By Eddie Najm 

I was interviewing a Chef one day when I asked him to describe a day in his life, from wake up to sleep. What I got from him I already knew or could have guessed. Chefs work long hours. For a chef the day-night cycle does not exist. They have risen up through the ranks of dictatorial kitchen culture and have scarred and calloused hands to show for it. They belong to an outfit while diners are civilians. I knew all this because I spent six weeks as an apprentice in one of Sydney’s high end kitchens to have my snuggly cuddly TV perception of food positively destroyed. If you want yours destroyed without all the hassle, my chef-in-interview said at the end of his spiel that one book will reveal all you need to know: Anthony Bourdain’s Kitchen Confidential. The Chef says he isn’t a big reader, but he’s read his copy so many times the pages are in tatters. I can say the read was enlightening. Here is my review:

Kitchen Confidential is essentially Bourdain’s autobiography. Written while he was still working ‘the line,’ he’d get up at five or six in the morning, light up a smoke and start tying, get in a couple of hours at the computer, drag a razor across his face, and hail a cab straight to work. It is a book addressed to his comrades in arms – chefs, cooks and dishwashers. It reflects the claustrophobic worldview of the professional cook – a slightly paranoid, fiercely territorial mix of pride and resignation. Above all, Bourdain’s work impresses upon readers one thing; that food is not a subject for aesthetes.

The reason and way that Bourdain fell into cooking tells you a lot about the sorts of people the restaurant industry tends to attract. It was while on vacation in 70’s Provincetown as a stoned and rudderless college student that Bourdain started washing dishes for a band of pirate cooks, who “drank everything in sight, stole what wasn’t nailed down and screwed their way through floor staff, bar customers and casual visitors like nothing I’d ever seen or imagined…I knew then: I wanted to be a chef.” In fact, Bourdain includes an entire chapter titled “Who Cooks” which describes the type of dysfunctional, mercenary fringe dweller required to survive in the kitchen environment. Most often, only well trained dog-chained immigrants have the endurance and loyalty to endure the mindless repetition of orders on a line. Bourdian’s battle reports of dinner rushes as a line cook are written in a Kitchenese which is as absorbing as it is instantly recognisable to anyone who has ever dunked French fries for a summer job or suffered under a boobish owner.

Bourdain met no shortage of characters over his great jobbing journey, each experience retold in anecdote and spread across the book. From the New York mob meat purveyor racket to ‘Bigfoot’ – a man who keeps a book on every cook with the individual yield averages for each and every fish they ever cut for him, each person more movie-like and outrageous than the last. Bourdain tells the tales of suburban dentists turned Ill-fated restaurateurs whose operations he helped drive into the ground, and of moments of downtime where he and his sous chefs would re-enact the opening sequence of Apocalypse Now by emptying half a pint of brandy over the range so that it would ignite as a grand opening to service.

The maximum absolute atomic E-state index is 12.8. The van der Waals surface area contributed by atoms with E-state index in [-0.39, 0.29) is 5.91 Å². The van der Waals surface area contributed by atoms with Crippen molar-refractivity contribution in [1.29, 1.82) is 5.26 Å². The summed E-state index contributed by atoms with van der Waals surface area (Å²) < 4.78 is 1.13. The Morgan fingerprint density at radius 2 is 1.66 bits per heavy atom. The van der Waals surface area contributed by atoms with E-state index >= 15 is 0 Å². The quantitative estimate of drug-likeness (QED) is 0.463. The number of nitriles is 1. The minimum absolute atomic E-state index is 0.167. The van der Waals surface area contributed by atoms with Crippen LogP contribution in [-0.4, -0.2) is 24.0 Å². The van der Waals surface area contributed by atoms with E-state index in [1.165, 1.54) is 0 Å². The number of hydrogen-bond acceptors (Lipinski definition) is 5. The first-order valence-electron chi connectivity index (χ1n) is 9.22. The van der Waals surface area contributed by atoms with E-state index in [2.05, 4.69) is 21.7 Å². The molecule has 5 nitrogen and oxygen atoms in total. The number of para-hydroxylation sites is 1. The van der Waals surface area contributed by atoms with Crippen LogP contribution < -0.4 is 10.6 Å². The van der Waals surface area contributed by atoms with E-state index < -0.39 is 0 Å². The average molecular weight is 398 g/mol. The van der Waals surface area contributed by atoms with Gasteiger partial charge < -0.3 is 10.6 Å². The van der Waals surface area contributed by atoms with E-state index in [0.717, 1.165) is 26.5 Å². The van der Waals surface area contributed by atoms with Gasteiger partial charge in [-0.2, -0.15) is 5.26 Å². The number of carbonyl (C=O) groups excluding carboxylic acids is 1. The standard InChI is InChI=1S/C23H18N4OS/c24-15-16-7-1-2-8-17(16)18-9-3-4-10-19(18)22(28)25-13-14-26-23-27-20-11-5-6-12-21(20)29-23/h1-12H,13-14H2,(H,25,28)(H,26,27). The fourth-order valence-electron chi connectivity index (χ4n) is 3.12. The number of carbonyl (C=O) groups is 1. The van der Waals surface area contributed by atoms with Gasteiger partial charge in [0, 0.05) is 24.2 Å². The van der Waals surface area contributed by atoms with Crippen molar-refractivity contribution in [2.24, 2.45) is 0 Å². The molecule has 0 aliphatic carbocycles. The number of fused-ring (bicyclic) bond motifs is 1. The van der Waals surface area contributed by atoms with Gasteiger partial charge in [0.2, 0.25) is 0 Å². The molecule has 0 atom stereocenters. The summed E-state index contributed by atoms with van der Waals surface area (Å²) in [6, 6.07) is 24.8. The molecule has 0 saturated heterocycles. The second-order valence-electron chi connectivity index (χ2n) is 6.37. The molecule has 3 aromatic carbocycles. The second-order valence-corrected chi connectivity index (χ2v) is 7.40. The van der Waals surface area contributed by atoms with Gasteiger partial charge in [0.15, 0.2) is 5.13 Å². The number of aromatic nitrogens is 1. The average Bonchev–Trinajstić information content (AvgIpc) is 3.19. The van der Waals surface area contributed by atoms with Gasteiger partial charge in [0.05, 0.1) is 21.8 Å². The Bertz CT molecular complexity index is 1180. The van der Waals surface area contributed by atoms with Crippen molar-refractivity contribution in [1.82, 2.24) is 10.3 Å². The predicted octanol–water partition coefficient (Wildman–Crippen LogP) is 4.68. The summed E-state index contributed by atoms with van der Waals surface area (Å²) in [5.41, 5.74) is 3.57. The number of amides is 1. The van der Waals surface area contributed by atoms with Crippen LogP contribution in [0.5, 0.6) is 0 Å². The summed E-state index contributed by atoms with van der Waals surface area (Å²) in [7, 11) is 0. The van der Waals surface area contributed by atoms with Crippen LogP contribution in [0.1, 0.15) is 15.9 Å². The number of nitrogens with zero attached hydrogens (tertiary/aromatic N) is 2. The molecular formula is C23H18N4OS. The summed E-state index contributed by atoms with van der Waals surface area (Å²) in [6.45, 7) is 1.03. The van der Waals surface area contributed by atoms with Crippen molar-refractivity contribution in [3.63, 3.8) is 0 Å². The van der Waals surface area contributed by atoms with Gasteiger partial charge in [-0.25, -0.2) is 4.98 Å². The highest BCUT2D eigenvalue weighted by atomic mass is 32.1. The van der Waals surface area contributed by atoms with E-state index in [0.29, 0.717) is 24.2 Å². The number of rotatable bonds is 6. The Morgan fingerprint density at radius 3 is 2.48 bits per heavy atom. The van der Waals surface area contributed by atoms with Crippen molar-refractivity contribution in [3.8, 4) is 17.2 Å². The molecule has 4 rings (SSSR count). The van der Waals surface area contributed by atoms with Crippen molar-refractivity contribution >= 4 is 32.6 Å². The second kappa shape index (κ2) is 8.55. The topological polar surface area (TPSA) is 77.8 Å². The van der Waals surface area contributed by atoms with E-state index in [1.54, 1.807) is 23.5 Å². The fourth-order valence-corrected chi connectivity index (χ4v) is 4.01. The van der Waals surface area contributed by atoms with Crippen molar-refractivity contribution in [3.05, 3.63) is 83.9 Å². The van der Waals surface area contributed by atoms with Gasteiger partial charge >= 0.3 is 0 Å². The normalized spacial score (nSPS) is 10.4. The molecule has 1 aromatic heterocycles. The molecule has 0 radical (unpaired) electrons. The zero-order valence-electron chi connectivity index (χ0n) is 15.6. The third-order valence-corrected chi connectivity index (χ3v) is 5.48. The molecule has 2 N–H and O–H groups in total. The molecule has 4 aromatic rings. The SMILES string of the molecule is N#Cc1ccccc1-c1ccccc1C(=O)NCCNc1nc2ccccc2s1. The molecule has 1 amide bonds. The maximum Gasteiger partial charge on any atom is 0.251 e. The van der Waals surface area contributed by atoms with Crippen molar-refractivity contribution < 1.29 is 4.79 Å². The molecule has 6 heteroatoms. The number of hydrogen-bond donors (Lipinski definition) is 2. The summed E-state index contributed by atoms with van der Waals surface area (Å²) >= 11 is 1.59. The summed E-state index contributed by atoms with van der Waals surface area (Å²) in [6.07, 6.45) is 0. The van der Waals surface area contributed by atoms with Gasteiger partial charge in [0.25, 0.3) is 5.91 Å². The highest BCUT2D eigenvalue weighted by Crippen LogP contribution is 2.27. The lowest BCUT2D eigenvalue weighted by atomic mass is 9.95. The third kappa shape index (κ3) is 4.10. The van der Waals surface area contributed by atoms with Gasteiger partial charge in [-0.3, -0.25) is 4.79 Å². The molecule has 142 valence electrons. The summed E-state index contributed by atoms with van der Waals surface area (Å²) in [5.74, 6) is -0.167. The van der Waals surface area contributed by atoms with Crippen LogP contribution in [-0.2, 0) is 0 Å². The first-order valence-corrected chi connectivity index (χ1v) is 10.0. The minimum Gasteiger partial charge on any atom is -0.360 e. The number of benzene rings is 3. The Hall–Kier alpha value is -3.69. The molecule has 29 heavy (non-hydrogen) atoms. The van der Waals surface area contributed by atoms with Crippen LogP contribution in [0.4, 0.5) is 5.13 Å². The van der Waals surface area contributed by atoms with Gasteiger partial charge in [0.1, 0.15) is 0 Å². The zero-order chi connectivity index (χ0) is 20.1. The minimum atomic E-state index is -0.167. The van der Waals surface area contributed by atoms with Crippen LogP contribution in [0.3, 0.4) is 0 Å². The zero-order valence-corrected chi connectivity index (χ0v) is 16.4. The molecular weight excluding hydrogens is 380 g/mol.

Bourdain describes the crippling pressure of being an executive chef working one hundred hours per week. On a typical Friday he’d be piping his 10th cigarette by 10am, 8th aspirin by 4pm after three double espressos with his stomach a “roiling hell broth of supressed frustration, nervous energy, caffeine and alcohol.” But interlaced between the pages are practical tips; He tells all the food newbs why not to order fish on Monday (because it’s been in the walk-in since last Friday); what chefs really think of the weekend crowd; Inside information about the bacteria-philic holding conditions of hollandaise sauce (so don’t order it after 11); when, and when not to listen to your waiter; and why leftover meats that have been wallowing in their own piss make up your specials like “shepherds pie” “beef parmentier” and “chilli special.” Bourdain’s account of his life experience culminates in a work that is more revealing, meticulous, and hard-hitting than a high commission into the restaurant industry.

Between the drugs, the depression, the heroin addiction and the search for meaning, the scope of his experience and the people he shared his life with truly make cheffing seem like the rockstar lifestyle he had wanted that first day dishwashing. It’s also ironic that in Bourdain’s attempt to disclose the closed off, inhumane world of cheffing, he has ultimately experienced the beautiful and common journey of struggle and uncertainty lived moment by moment. A more balanced work would be hard to find. It is the stark reality of accepting ones lot, of not taking oneself too seriously, but going with the flow of living which makes this one book the bible of chefs everywhere, and If you’ve ever enlisted your name on a restaurant’s reservation list, it should be on yours too.

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